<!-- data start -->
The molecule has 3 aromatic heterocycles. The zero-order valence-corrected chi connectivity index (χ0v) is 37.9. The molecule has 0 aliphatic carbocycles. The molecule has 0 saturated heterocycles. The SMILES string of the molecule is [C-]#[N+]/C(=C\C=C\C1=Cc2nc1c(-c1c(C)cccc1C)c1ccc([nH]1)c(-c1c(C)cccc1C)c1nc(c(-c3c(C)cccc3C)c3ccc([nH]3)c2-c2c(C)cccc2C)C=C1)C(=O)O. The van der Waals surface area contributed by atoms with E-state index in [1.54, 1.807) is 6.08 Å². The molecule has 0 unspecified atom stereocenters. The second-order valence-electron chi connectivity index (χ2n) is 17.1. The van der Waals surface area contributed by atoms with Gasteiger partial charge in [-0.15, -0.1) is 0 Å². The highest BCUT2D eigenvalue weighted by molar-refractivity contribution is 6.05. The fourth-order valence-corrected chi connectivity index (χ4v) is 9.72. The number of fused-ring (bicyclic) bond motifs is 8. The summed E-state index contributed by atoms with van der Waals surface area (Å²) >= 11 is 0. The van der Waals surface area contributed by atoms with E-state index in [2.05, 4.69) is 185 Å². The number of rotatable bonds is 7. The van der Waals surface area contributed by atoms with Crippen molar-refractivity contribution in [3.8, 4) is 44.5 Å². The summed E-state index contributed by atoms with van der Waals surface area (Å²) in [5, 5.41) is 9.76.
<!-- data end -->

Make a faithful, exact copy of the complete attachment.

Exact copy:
The molecule has 3 aromatic heterocycles. The zero-order valence-corrected chi connectivity index (χ0v) is 37.9. The molecule has 0 aliphatic carbocycles. The molecule has 0 saturated heterocycles. The SMILES string of the molecule is [C-]#[N+]/C(=C\C=C\C1=Cc2nc1c(-c1c(C)cccc1C)c1ccc([nH]1)c(-c1c(C)cccc1C)c1nc(c(-c3c(C)cccc3C)c3ccc([nH]3)c2-c2c(C)cccc2C)C=C1)C(=O)O. The van der Waals surface area contributed by atoms with E-state index in [1.54, 1.807) is 6.08 Å². The molecule has 0 unspecified atom stereocenters. The second-order valence-electron chi connectivity index (χ2n) is 17.1. The van der Waals surface area contributed by atoms with Gasteiger partial charge in [-0.15, -0.1) is 0 Å². The highest BCUT2D eigenvalue weighted by molar-refractivity contribution is 6.05. The fourth-order valence-corrected chi connectivity index (χ4v) is 9.72. The number of fused-ring (bicyclic) bond motifs is 8. The summed E-state index contributed by atoms with van der Waals surface area (Å²) >= 11 is 0. The van der Waals surface area contributed by atoms with E-state index in [2.05, 4.69) is 185 Å². The number of rotatable bonds is 7. The van der Waals surface area contributed by atoms with Crippen molar-refractivity contribution in [3.8, 4) is 44.5 Å². The summed E-state index contributed by atoms with van der Waals surface area (Å²) in [5, 5.41) is 9.76.